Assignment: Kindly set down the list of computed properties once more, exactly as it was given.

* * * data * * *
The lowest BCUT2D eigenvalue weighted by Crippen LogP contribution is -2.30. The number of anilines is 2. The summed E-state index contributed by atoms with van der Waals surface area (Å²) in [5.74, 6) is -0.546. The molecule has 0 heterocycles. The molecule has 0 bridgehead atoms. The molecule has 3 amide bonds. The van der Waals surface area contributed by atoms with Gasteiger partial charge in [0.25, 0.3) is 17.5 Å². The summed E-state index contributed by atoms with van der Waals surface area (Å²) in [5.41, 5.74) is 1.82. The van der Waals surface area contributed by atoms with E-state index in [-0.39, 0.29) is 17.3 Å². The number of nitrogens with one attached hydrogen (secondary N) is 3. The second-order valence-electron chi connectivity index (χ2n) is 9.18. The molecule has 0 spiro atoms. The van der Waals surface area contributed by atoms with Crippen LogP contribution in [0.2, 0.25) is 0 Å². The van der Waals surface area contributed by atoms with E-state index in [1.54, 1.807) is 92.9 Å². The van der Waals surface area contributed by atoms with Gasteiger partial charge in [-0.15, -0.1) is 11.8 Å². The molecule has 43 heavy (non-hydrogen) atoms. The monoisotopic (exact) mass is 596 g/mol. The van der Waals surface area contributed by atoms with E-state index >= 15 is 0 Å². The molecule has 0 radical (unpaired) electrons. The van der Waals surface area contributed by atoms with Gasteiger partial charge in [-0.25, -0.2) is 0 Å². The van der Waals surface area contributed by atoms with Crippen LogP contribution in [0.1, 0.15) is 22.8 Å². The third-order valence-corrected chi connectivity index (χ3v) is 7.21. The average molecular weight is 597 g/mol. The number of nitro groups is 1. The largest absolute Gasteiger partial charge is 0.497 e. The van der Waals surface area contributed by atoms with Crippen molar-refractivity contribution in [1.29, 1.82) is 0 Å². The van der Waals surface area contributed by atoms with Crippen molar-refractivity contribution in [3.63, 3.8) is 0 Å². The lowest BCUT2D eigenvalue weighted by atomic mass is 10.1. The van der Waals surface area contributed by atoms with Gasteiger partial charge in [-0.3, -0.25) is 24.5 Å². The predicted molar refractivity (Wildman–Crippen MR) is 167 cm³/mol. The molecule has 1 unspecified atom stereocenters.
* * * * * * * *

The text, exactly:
The lowest BCUT2D eigenvalue weighted by Crippen LogP contribution is -2.30. The number of anilines is 2. The summed E-state index contributed by atoms with van der Waals surface area (Å²) in [5.74, 6) is -0.546. The molecule has 0 heterocycles. The molecule has 0 bridgehead atoms. The molecule has 3 amide bonds. The van der Waals surface area contributed by atoms with Gasteiger partial charge in [0.25, 0.3) is 17.5 Å². The summed E-state index contributed by atoms with van der Waals surface area (Å²) in [5.41, 5.74) is 1.82. The van der Waals surface area contributed by atoms with E-state index in [-0.39, 0.29) is 17.3 Å². The number of nitrogens with one attached hydrogen (secondary N) is 3. The second-order valence-electron chi connectivity index (χ2n) is 9.18. The molecule has 0 spiro atoms. The van der Waals surface area contributed by atoms with Crippen LogP contribution in [0.2, 0.25) is 0 Å². The van der Waals surface area contributed by atoms with E-state index in [1.54, 1.807) is 92.9 Å². The van der Waals surface area contributed by atoms with Gasteiger partial charge in [-0.15, -0.1) is 11.8 Å². The molecule has 43 heavy (non-hydrogen) atoms. The monoisotopic (exact) mass is 596 g/mol. The van der Waals surface area contributed by atoms with E-state index >= 15 is 0 Å². The molecule has 0 radical (unpaired) electrons. The van der Waals surface area contributed by atoms with Gasteiger partial charge in [-0.25, -0.2) is 0 Å². The van der Waals surface area contributed by atoms with Crippen LogP contribution in [0.1, 0.15) is 22.8 Å². The third-order valence-corrected chi connectivity index (χ3v) is 7.21. The average molecular weight is 597 g/mol. The number of nitro groups is 1. The largest absolute Gasteiger partial charge is 0.497 e. The van der Waals surface area contributed by atoms with Crippen molar-refractivity contribution in [1.29, 1.82) is 0 Å². The van der Waals surface area contributed by atoms with Crippen molar-refractivity contribution in [3.63, 3.8) is 0 Å². The lowest BCUT2D eigenvalue weighted by atomic mass is 10.1. The van der Waals surface area contributed by atoms with Gasteiger partial charge in [-0.3, -0.25) is 24.5 Å². The predicted molar refractivity (Wildman–Crippen MR) is 167 cm³/mol. The molecule has 1 unspecified atom stereocenters.